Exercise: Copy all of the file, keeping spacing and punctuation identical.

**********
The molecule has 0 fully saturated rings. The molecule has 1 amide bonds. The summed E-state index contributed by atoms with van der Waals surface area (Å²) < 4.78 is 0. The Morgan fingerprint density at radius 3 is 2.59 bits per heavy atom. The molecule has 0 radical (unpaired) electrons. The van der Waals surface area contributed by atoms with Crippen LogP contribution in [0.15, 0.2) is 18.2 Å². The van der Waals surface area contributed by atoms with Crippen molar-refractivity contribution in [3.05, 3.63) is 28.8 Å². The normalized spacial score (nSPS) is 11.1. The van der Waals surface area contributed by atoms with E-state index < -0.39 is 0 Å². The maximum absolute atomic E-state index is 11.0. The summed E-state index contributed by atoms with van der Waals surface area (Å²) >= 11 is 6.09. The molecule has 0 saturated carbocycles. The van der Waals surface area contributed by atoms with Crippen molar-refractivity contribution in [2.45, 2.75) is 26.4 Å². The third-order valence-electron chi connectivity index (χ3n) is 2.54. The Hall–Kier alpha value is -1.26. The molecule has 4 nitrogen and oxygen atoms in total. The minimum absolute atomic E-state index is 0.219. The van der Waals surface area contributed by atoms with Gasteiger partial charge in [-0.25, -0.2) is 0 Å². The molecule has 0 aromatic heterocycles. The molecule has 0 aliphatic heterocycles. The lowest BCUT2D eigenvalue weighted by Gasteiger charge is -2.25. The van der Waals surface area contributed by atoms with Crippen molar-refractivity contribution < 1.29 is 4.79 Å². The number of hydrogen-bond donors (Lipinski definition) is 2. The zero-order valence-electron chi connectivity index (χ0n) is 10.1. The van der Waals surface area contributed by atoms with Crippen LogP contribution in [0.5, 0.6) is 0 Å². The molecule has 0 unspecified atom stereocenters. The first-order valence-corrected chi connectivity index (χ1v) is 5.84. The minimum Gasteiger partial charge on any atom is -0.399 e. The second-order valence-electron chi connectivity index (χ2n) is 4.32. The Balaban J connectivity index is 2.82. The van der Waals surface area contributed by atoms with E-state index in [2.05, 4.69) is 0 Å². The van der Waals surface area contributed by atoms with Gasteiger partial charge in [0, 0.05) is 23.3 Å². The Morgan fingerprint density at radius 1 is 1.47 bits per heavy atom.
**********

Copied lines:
The molecule has 0 fully saturated rings. The molecule has 1 amide bonds. The summed E-state index contributed by atoms with van der Waals surface area (Å²) < 4.78 is 0. The Morgan fingerprint density at radius 3 is 2.59 bits per heavy atom. The molecule has 0 radical (unpaired) electrons. The van der Waals surface area contributed by atoms with Crippen LogP contribution in [0.15, 0.2) is 18.2 Å². The van der Waals surface area contributed by atoms with Crippen molar-refractivity contribution in [3.05, 3.63) is 28.8 Å². The normalized spacial score (nSPS) is 11.1. The van der Waals surface area contributed by atoms with E-state index < -0.39 is 0 Å². The maximum absolute atomic E-state index is 11.0. The summed E-state index contributed by atoms with van der Waals surface area (Å²) >= 11 is 6.09. The molecule has 0 saturated carbocycles. The van der Waals surface area contributed by atoms with Crippen molar-refractivity contribution in [2.45, 2.75) is 26.4 Å². The third-order valence-electron chi connectivity index (χ3n) is 2.54. The Hall–Kier alpha value is -1.26. The molecule has 4 nitrogen and oxygen atoms in total. The minimum absolute atomic E-state index is 0.219. The van der Waals surface area contributed by atoms with Gasteiger partial charge in [-0.25, -0.2) is 0 Å². The molecule has 0 aromatic heterocycles. The molecule has 0 aliphatic heterocycles. The lowest BCUT2D eigenvalue weighted by Gasteiger charge is -2.25. The van der Waals surface area contributed by atoms with Crippen molar-refractivity contribution < 1.29 is 4.79 Å². The number of hydrogen-bond donors (Lipinski definition) is 2. The zero-order valence-electron chi connectivity index (χ0n) is 10.1. The van der Waals surface area contributed by atoms with Crippen LogP contribution in [0.5, 0.6) is 0 Å². The molecule has 0 unspecified atom stereocenters. The first-order valence-corrected chi connectivity index (χ1v) is 5.84. The minimum Gasteiger partial charge on any atom is -0.399 e. The second-order valence-electron chi connectivity index (χ2n) is 4.32. The Balaban J connectivity index is 2.82. The van der Waals surface area contributed by atoms with E-state index in [2.05, 4.69) is 0 Å². The van der Waals surface area contributed by atoms with Gasteiger partial charge in [0, 0.05) is 23.3 Å². The Morgan fingerprint density at radius 1 is 1.47 bits per heavy atom.